Published on March 31, 2011

Putting European citizens before lobbyists: is the ECI the tool?

By Janice Thomson

Janice Thomson was Involve's EU Public Engagement Advisor. She left in January 2012. Her work focussed on understanding and enhancing public participation at European Union level. Please email info@involve.org.uk with comments or questions on Involve's work on EU Engagement.

A friend recently asked me to sign a petition opposing a soon-to-be-implemented EU directive which will effectively ban many herbal medicines. Putting aside the merits of the topic, my first reaction was “Why so late? The directive was approved in 2004!” It seemed a perfect example of how citizens typically first learn about EU decisions: when an EU law takes effect and it’s too late to do much.

Brussels is a paradise for business and special interest lobbyists. They have many formal and informal opportunities, ranging from positions as experts on official EU policy committees to lunches with EU officials, to quietly influence what the EU does. Most citizens, on the other hand, are both unaware of and have no opportunities to impact EU policy. National media rarely cover what happens in Brussels partly because their audience can’t influence it and so aren’t interested in it.

The European Citizens’ Initiative (ECI), which can be used starting on the 1st of April 2012, may help begin to change this situation. The ECI allows one million EU citizens from at least seven EU member states to invite the European Commission to propose new legislation. The Commission doesn’t have to oblige, but it must explain its actions in a public hearing with the ECI’s organisers.

Previous EU public engagement efforts, such as the European Citizens’ Consultations, facilitated in the UK by Involve, showed that citizens were interested in, could intelligently discuss and make recommendations on EU policy. But because EU leaders were not legally obliged to listen to citizens’ views and incorporate them into policy-making, most did not. With no clear impact, the EU has since simply stopped funding such efforts.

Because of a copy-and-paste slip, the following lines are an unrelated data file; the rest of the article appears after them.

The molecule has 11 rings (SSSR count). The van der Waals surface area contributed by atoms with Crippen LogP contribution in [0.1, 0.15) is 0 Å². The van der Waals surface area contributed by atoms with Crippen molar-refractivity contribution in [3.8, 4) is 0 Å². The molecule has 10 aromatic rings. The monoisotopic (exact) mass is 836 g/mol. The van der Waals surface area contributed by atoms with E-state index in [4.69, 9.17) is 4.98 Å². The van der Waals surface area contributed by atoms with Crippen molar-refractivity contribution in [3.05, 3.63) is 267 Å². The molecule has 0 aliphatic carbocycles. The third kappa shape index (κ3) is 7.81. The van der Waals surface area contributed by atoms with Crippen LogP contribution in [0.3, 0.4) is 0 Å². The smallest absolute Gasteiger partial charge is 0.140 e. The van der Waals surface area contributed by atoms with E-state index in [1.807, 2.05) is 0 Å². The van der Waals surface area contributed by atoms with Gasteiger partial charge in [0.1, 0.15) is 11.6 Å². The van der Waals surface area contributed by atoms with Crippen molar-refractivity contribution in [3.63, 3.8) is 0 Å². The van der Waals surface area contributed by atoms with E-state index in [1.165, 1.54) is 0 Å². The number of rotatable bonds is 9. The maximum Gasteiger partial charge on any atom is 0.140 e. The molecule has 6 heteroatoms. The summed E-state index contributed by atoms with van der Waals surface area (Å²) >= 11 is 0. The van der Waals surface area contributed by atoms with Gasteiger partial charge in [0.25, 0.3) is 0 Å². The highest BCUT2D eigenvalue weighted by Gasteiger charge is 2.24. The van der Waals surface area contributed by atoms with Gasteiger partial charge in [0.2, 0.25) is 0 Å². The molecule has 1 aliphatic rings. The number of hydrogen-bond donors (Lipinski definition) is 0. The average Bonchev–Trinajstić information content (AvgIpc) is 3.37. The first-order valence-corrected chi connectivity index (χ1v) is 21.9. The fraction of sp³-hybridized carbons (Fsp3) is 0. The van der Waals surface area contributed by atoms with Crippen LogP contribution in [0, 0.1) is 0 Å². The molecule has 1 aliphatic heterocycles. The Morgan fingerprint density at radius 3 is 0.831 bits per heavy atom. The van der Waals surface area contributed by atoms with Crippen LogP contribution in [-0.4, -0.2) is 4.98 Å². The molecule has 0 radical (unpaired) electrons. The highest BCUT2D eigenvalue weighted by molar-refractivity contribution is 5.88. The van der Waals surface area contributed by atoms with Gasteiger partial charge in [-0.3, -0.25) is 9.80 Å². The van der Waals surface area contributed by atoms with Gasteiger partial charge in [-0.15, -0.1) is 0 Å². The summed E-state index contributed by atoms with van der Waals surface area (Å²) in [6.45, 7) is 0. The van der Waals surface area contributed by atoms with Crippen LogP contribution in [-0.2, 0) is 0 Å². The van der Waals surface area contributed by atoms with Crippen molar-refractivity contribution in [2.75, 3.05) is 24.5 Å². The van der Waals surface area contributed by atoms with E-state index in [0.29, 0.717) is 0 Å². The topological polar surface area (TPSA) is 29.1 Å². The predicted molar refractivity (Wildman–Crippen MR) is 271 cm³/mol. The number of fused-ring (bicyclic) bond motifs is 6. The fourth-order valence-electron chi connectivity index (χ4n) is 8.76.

Provided the ECI does not prove too difficult to use in practice, the Commission actually does (more often than not) respond by proposing legislation and the ECI is not hijacked by already powerful lobbyists, it could provide a real albeit tiny space for the public to engage in the EU. With the additional support of enhanced transparency rules and EU electoral reform, that space could then be widened to include additional participatory democracy tools, including perhaps impactful citizens’ consultations.

During the next 12 months, EU member state governments will devise signature collection and verification rules that will effectively either encourage or discourage their citizens from using the ECI. At the same time, the European Commission will develop support materials and services for potential ECI organisers, ranging from signature collection software to legal advice. Given that the ECI is the only way citizens now have to directly influence the EU policy agenda, anyone who cares about enhancing public participation and democracy in the EU should do everything possible to make sure the ECI is a success.

To learn more, please see the new Involve briefing on how the ECI might impact public engagement in the European Union.

You can watch Janice talking to the Ethiopian News about the new initiative here.

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